In my last post, we looked at the Ayurvedic perspective on the menstrual cycle and what can happen to it when too much vata dosha—or wind and space elements—build up in your body.

In this post, we’ll explore the effects of excess pitta dosha—or water and fire.

Pitta Menstrual Symptoms

Pitta—with its hot, sharp, spreading and intense qualities—increases the heat, fluidity and spreading nature of your blood.

Since pitta dosha expresses strongly through your blood, it governs the week-10 days after ovulation, when blood flow increases to the endometrium in preparation for a potential pregnancy.

pittaicon2Here are some common pitta menstrual symptoms:

  • Short cycle length—less than 22 days between periods.
  • Excess bleeding—a period lasting longer than 5 or 6 days with a heavy, depleting flow
  • Loose bowels—heat and spreading quality in the digestive system
  • Irritability—the hot quality of pitta leads to frustration and anger.
  • Bright red blood—this can be a sign that the blood vessels in the surface of the uterus are continuing to bleed rather than stopping with the formation of the endometrial tissue.
  • Increased appetite—since fire element is a component of pitta, you may feel a temporary increase in your digestive fire
  • Sugar cravings—sweet taste, composed of earth and water, helps to soothe pitta
  • Breast tenderness—caused by swelling and inflammation in the tissues of the body
  • Headaches—especially migraines behind the eyes with light sensitivity
  • Excessive body heat—or sweating with strong body odor
  • Loose bowels—or increased bowel movements
  • Hot skin outbreaks—such as rashes, hives, cold sores and acne.
  • Endometriosis–and other conditions characterized by excess bleeding and heat are also ailments of pitta.

During peri-menopause and menopause, excess pitta may cause excess bleeding (or even hemorrhaging), irritability and hot flashes. After menopause, pitta may also build-up in the system, causing any number of pitta issues. Some ayurvedic doctors even recommend that women who have enough strength give blood regularly after menopause to alleviate some pitta symptoms.

Soothing Pitta

To cool pitta menstrual symptoms you need to reduce the qualities of hot, sharp and intense in your body by increasing the qualities of cool, dull and soft. This means invoking earth and water element in your diet and routine.

Pitta-reducing diet

Smooth, moist, sweet and cooling foods will soothe pitta in the body and the mind.

The pitta appetite can be very strong, and can usually handle a pretty heavy meal. A portion of meat or some bone broth can be very satisfying, but even more importantly, a good selection of oils and fats in the diet help satisfy and soothe the body and mind deeply.

So, in general:

  • Eat sweet, cooling foods—like mung beans, rice, coconut milk, fresh cow’s milk, soaked and peeled almonds, pomegranates and purple grapes. If you have symptoms which are a combination of pitta and vata symptoms, this food list will cover all the bases for you.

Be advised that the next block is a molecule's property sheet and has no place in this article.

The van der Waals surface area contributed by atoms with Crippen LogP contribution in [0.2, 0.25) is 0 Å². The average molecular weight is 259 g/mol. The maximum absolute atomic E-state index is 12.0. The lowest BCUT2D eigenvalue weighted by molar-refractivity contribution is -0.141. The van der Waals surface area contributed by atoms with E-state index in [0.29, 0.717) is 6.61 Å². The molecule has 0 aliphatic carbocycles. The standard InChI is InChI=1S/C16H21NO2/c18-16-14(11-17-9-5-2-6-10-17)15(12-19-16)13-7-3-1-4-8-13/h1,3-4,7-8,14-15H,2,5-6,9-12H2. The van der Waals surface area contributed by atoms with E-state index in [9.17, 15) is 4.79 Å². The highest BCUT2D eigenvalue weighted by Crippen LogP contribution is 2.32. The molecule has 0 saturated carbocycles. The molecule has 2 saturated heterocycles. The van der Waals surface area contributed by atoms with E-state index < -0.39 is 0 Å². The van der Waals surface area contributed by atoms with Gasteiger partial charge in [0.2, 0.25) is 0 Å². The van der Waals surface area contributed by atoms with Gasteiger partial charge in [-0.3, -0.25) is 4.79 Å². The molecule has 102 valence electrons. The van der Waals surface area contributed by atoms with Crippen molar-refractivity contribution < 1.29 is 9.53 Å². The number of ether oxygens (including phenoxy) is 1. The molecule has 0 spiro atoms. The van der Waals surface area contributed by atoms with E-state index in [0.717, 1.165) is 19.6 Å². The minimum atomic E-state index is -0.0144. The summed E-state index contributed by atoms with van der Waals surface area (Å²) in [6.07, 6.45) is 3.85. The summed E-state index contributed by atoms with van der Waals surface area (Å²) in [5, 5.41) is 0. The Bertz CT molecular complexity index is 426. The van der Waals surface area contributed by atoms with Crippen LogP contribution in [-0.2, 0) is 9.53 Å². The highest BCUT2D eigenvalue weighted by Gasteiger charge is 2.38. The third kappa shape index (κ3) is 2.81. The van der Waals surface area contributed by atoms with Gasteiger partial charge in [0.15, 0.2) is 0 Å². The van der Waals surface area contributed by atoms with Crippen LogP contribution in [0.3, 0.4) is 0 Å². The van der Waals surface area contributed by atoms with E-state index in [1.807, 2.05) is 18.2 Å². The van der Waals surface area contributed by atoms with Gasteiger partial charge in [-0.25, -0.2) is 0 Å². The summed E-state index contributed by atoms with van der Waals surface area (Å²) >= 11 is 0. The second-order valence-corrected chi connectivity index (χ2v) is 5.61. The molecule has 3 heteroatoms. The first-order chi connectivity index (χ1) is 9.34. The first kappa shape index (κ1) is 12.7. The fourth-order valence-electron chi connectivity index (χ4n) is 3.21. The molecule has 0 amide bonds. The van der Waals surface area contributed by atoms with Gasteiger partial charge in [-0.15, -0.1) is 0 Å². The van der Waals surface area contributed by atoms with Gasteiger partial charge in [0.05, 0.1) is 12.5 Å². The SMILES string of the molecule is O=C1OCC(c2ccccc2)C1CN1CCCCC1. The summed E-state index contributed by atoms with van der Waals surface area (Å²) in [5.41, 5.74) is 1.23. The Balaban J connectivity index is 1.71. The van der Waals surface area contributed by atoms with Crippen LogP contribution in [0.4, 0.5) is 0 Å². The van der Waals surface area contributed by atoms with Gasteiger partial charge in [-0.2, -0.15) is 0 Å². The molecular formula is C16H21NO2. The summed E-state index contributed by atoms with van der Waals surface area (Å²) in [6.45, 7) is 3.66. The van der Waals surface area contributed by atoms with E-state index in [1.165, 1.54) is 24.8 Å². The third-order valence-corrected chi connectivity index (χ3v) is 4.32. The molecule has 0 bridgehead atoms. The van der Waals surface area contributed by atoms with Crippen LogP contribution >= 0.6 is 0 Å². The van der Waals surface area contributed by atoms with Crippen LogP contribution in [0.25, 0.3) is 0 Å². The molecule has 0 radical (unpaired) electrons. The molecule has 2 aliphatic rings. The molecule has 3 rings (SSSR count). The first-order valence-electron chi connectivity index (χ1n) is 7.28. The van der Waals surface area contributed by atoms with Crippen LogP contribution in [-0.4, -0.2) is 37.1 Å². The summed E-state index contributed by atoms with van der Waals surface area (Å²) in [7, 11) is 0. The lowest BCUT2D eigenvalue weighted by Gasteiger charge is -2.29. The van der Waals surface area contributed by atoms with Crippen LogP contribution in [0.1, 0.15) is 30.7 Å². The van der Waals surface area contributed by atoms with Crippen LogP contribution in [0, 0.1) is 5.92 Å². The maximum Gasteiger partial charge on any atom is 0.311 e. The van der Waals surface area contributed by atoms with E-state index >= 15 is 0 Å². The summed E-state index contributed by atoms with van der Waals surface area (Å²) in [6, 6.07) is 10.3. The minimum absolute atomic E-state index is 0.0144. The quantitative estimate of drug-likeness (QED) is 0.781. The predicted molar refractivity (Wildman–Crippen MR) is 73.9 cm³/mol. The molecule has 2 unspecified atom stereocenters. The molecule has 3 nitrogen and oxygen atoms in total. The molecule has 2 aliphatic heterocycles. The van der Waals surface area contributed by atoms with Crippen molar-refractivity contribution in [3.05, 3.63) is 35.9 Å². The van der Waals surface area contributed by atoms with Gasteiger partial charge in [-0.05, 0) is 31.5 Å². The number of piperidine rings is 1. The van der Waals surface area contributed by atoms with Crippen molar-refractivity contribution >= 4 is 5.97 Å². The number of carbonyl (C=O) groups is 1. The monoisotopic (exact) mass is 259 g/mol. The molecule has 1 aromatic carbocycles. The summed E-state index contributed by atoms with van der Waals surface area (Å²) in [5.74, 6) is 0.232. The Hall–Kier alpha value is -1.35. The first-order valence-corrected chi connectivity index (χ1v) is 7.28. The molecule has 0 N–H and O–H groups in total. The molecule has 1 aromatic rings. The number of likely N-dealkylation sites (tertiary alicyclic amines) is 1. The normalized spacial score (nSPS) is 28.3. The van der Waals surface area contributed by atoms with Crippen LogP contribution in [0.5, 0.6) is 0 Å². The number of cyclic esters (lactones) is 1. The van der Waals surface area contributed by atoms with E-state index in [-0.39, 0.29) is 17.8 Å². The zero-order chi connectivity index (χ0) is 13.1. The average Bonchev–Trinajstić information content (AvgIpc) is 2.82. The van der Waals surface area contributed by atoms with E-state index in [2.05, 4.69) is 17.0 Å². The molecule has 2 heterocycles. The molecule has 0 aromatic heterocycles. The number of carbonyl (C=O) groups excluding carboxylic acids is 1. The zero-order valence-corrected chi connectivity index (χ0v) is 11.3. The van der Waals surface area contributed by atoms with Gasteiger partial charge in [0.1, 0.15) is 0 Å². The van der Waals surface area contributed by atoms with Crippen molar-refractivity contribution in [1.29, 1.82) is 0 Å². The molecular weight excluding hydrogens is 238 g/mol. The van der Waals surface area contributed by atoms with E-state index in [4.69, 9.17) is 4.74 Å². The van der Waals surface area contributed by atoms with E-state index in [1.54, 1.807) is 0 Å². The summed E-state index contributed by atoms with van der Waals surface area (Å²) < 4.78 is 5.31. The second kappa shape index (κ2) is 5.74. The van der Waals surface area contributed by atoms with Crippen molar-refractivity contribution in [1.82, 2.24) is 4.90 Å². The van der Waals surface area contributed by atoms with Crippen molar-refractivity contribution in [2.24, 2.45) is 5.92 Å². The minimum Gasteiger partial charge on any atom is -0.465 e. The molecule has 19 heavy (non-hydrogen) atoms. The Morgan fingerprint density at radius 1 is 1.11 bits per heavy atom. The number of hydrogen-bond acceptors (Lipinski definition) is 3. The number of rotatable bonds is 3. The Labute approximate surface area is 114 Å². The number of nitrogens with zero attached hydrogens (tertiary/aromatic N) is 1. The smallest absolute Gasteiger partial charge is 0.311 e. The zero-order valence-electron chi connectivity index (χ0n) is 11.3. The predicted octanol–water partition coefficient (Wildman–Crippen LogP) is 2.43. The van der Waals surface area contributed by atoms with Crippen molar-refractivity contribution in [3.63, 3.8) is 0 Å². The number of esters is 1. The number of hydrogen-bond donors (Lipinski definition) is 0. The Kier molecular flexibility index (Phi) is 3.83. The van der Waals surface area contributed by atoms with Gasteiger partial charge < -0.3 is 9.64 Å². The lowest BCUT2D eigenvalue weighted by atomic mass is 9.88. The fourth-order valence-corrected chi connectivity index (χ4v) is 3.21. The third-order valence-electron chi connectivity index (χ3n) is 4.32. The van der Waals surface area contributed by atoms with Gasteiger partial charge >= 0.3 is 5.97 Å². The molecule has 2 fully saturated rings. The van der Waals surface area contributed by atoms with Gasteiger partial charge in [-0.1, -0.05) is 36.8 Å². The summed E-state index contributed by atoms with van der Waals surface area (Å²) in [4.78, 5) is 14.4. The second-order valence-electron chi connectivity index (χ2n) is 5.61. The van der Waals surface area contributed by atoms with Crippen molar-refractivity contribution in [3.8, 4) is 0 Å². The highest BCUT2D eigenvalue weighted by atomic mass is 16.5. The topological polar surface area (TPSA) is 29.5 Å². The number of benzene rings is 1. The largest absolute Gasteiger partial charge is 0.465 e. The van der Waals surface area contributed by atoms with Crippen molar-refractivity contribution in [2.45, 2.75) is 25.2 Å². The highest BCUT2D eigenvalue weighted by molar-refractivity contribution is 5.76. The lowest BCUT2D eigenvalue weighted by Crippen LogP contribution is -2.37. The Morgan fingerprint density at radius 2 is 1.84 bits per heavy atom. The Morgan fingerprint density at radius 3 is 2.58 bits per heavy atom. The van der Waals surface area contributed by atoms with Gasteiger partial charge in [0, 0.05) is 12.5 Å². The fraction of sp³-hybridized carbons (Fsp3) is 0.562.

• Ghee—lubricates the body, cools excess pitta and helps to nourish the blood and reproductive tissues.
  • Avoid intense spices and sour or fermented foods—like garlic, chilies, tomatoes and alcohol.
  • Dairy—if it’s easily digested, unpasteurized cow’s milk cooked with turmeric, ginger, cardamom and ghee cools and soothes the system while nourishing all of the tissues of the body.

 

Pitta Lifestyle

Moderation is the name of the game.

Pitta individuals, and those with excess pitta need to soothe their experience of intensity. Their tendency toward self-righteousness can make it challenging for them to take a step back and see the big picture. This is why meditation is the best medicine for pitta dosha. Meditation helps them find a moment to pause before reacting to what they perceive. From this place of pause, they can choose to respond instead of react.

Some Additional Remedies

As always in Ayurveda, we try to treat your whole system, and not just the symptoms. Pitta symptoms in your menstrual cycle signify pitta excess in your system in general. Since pitta dosha expresses as hot, sharp and intense, the best remedies emphasize the opposites of those qualities: cool, smooth and dull.

General remedies for excess pitta:

  • Full, deep breathing–this Full Yogic Breath practice is short and sweet.
  • Avoid the heat of the mid-day sun and intense emotional situations.
  • Massage your entire body with sunflower or coconut oil—add a bit of sandalwood oil to the base oil if you have it—and then bathe in lukewarm water. (Avoid the oil massage when you are actually bleeding.)

Remedies for specific complaints:

  • Pitta PMS—take 1 tbsp. aloe vera gel or juice with a pinch of black pepper 2 or 3 times per day. Triphala tablets or tea before bed can also be very helpful.
  • Excess bleeding and loose bowels–2 drops sandalwood oil massaged into the navel may relieve complaints immediately.
  • Sensitive nipples or breasts—gently apply 1 tsp. coconut oil with a few drops sandalwood oil to the breasts and massage in a circular motion.
  • Irritability (and, really, any pitta menstrual complaints)—try practicing 3-12 rounds of Chandra Namaskar, or moon salutations, every evening during the portion of your cycle when you are not bleeding.
  • Hot flashes or irritability in peri-menopause and menopause—consider donating blood (unless you are not anemic or have other contraindications).
  • More serious complaints like hemorrhaging or endometriosis–you may find all of the pitta reducing techniques helpful. However, these conditions often respond very well to herbs. Consult a qualified herbalist for herb recommendations.

 

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